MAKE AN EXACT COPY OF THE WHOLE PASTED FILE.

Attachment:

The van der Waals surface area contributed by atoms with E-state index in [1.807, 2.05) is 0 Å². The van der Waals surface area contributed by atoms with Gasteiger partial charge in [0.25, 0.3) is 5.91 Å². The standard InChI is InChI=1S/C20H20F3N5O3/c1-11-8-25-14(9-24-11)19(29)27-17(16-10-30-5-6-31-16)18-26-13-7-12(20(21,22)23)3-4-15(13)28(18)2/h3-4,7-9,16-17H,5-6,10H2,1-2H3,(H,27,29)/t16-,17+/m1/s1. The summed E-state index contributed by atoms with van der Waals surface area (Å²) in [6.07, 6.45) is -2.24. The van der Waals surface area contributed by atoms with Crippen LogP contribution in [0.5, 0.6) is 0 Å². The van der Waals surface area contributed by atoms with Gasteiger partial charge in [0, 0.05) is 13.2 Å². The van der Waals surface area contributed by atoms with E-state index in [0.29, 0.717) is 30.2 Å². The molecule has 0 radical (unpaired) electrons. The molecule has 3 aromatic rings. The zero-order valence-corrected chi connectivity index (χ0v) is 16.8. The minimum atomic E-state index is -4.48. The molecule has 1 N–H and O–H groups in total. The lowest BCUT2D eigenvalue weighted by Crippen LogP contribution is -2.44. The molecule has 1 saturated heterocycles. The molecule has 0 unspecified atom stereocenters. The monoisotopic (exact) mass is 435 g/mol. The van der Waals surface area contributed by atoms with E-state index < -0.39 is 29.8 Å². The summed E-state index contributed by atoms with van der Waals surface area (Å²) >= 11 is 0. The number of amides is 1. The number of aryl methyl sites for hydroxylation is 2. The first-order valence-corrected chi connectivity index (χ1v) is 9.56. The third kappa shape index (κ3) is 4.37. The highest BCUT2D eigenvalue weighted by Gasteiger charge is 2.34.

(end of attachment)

The van der Waals surface area contributed by atoms with E-state index in [1.807, 2.05) is 0 Å². The van der Waals surface area contributed by atoms with Gasteiger partial charge in [0.25, 0.3) is 5.91 Å². The standard InChI is InChI=1S/C20H20F3N5O3/c1-11-8-25-14(9-24-11)19(29)27-17(16-10-30-5-6-31-16)18-26-13-7-12(20(21,22)23)3-4-15(13)28(18)2/h3-4,7-9,16-17H,5-6,10H2,1-2H3,(H,27,29)/t16-,17+/m1/s1. The summed E-state index contributed by atoms with van der Waals surface area (Å²) in [6.07, 6.45) is -2.24. The van der Waals surface area contributed by atoms with Crippen LogP contribution in [0.5, 0.6) is 0 Å². The van der Waals surface area contributed by atoms with Gasteiger partial charge in [0, 0.05) is 13.2 Å². The van der Waals surface area contributed by atoms with E-state index in [0.29, 0.717) is 30.2 Å². The molecule has 0 radical (unpaired) electrons. The molecule has 3 aromatic rings. The zero-order valence-corrected chi connectivity index (χ0v) is 16.8. The minimum atomic E-state index is -4.48. The molecule has 1 N–H and O–H groups in total. The lowest BCUT2D eigenvalue weighted by Crippen LogP contribution is -2.44. The molecule has 1 saturated heterocycles. The molecule has 0 unspecified atom stereocenters. The monoisotopic (exact) mass is 435 g/mol. The van der Waals surface area contributed by atoms with E-state index < -0.39 is 29.8 Å². The summed E-state index contributed by atoms with van der Waals surface area (Å²) >= 11 is 0. The number of amides is 1. The number of aryl methyl sites for hydroxylation is 2. The first-order valence-corrected chi connectivity index (χ1v) is 9.56. The third kappa shape index (κ3) is 4.37. The highest BCUT2D eigenvalue weighted by Gasteiger charge is 2.34.